Profile: A farmer's endeavor to protect endangered Chinese alligators

Source: Xinhua| 2019-09-06 11:55:02|Editor: huaxia
Video PlayerClose

She Shizhen (L) and her son patrol along the Hongxing Reservoir in rural Xuancheng, east China's Anhui Province. (Xinhua/Wang Haiyue)

78-year-old She Shizhen has been caring for the endangered Chinese alligators for 37 years in east China's Anhui Province.

HEFEI, Sept. 6 (Xinhua) -- As the calendar turned over to September, She Shizhen, 78, stood anxiously awaiting a trip to a nearby island to check if the newborn baby alligators were safe and sound.

"It's time for the eggs to hatch, but the new boat I booked hasn't arrived yet," said the grey-haired woman in the city of Xuancheng in Anhui Province, who has been caring for the Chinese alligators, a rare species endemic to east China, for 37 years.

She and her son live near the Hongxing Reservoir in rural Xuancheng. This reservoir is part of the Anhui Yangtze Alligator Reserve, where there are over 20 wild Chinese alligators, also known as the Yangtze alligator, a critically endangered crocodilian.

A Chinese alligator in the Hongxing Reservoir. (Xinhua/Wang Haiyue)

Decades ago, the mysterious species was called tulong, or earth dragon, by the local farmers. It was considered ugly and harmful as they dug tunnels in the rice fields.

The mystery of the tulong was revealed one day in 1982 when She's son discovered a nest of strange eggs on an island in a lake. Zhang Xuhong, She's husband, sent the eggs to the local forestry department. Researchers confirmed that they were the eggs of the Chinese alligator, a first-class protected animal in China.

Hongxing Reservoir was hence established as one site of the Anhui Yangtze Alligator Reserve and the couple were entrusted by the department to protect this precious species. As voluntary protectors, they could get a subsidy of around 80 yuan (11.2 U.S. dollars) per month.

As ordinary farmers, the couple knew little about Chinese alligators at the beginning. They hung a thermometer in front of their door to monitor the temperature, wind and humidity. They also patrolled the reservoir on a daily basis to record the sound and activity of the reptile.

They carefully wrote down their observations in notebooks. A total of 23 diaries were kept, which helped them become self-taught experts on the species.

"They usually hibernate in late October until April and build nest to lay eggs in early July. Baby alligators emerge from their eggs in early September," said She.

She Shizhen is interviewed by Xinhua. (Xinhua/Wang Haiyue)

The hot summer always used to be a busy time for the couple. "We need to row to the island frequently to check if the nests composed of rotting plants are wet enough so that the plants can ferment and produce a higher incubation temperature," She said.

A wild Chinese alligator can produce up to 30 eggs but few baby alligators survive. She explained that egrets and a lack of food are the main threats to their survival.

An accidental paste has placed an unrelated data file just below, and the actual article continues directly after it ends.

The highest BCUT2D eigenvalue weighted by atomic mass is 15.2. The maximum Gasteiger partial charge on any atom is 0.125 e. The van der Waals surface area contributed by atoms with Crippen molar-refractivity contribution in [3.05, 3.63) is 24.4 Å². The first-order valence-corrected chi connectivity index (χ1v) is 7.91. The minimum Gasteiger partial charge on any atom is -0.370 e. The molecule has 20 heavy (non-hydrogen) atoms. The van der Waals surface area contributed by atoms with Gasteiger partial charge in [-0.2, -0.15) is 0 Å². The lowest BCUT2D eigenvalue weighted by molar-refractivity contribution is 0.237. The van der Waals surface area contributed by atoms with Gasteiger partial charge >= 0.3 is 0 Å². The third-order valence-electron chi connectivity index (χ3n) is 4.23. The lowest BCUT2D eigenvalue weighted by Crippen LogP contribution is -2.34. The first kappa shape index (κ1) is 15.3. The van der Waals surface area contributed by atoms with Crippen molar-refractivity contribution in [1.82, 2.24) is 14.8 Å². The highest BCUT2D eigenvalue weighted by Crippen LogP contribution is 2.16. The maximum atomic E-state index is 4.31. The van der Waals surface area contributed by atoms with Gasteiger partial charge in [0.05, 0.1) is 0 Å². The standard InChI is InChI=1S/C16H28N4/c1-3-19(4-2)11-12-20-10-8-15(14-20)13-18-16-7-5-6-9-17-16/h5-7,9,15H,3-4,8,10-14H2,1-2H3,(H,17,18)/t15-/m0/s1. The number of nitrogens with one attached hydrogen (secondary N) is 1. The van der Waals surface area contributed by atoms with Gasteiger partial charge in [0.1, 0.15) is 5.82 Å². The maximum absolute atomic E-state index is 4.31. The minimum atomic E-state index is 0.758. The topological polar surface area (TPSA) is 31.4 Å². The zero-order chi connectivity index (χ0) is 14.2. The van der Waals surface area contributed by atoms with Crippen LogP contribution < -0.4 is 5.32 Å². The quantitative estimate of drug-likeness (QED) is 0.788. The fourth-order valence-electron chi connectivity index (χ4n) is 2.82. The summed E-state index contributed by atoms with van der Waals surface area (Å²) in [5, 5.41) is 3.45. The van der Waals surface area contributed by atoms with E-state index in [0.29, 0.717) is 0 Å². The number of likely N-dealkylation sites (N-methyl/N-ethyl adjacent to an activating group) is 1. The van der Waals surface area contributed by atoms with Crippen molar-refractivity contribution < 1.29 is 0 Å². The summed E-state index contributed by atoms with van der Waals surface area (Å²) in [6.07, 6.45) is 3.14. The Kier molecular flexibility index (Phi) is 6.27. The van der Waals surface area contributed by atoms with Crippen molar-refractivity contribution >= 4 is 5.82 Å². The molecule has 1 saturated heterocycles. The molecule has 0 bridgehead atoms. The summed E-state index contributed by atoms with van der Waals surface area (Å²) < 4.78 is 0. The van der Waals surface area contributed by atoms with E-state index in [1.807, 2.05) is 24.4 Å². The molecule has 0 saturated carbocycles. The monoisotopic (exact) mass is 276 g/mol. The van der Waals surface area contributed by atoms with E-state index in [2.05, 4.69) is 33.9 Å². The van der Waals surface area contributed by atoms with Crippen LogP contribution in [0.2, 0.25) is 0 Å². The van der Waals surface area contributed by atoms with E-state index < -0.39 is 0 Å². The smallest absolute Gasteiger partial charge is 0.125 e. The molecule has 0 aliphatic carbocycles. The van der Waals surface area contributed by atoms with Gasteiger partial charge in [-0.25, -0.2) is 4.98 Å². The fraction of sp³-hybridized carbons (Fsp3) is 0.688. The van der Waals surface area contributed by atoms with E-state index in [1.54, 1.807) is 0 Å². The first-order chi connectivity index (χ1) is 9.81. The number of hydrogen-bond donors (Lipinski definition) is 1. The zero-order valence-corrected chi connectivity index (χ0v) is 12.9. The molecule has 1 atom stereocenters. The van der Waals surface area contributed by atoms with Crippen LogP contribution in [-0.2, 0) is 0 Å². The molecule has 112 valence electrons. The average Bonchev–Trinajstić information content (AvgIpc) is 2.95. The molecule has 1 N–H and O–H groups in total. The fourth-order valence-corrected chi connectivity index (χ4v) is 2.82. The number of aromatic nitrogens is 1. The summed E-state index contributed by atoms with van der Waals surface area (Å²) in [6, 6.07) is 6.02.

In 2005, her husband died and the responsibility to take care of the alligators was left to She herself. Under the suggestion of the reserve, She dug a pond in front of her home to keep the baby alligators so as to increase their survival rate.

"We bring the newborn Chinese alligators from the island to the pond and feed them with shrimp and insects until they are big enough to protect themselves," said She.

She Shizhen (L) and her son patrol along the Hongxing Reservoir. (Xinhua/Wang Haiyue)

Though laborious, this experience offered She a precious opportunity to foster a closer relationship with the species.

"They are meek and cute. Those baby alligators would wait under the lamp for me to feed them with worms. I could hear them smack their mouths as they gobbled the worms down, which was fun," She laughed.

She's role as the mother of the alligators was brought to a temporary halt eight years later as the pond was severely damaged by the young alligators who dug holes in it. But her hard work paid off, the number of wild Chinese alligators in the site rose from eight in 2013 to 20 in 2015.

Besides going to the island to check on the babies, another important task for She has been patrolling the habitat to ensure a safe and undisturbed environment for the alligator.

She recalled that in the past the locals would cast nets in the reservoir to catch fish, which could also trap the baby alligators.

She would take away the nets as soon as the fishermen left. To her relief, the nets are rarely seen nowadays as people are gradually becoming aware of the value of the Chinese alligators.

Chinese alligators in the Hongxing Reservoir. (Xinhua/Wang Haiyue)

The Anhui Yangtze Alligator Reserve was established in 1982. Currently the reserve has employed 21 local farmers as "ecological patrollers" to take care of the alligators. Each farmer can earn 2,000 yuan a month.

Thanks to the continuous efforts of the locals like She and the staff of the reserve, the number of wild Chinese alligators has reached nearly 200 and that of the captive-bred Chinese alligators in the breeding center of the reserve is over 16,000.

Now, the aged woman is no longer as vibrant as she used to be. Her elder son has taken over her post as a protector of the alligator. But She still sticks to her endeavor and patrols the habitat every day with her son.

"It has become a habit of mine. I will keep on taking care of them as long as I live," said She.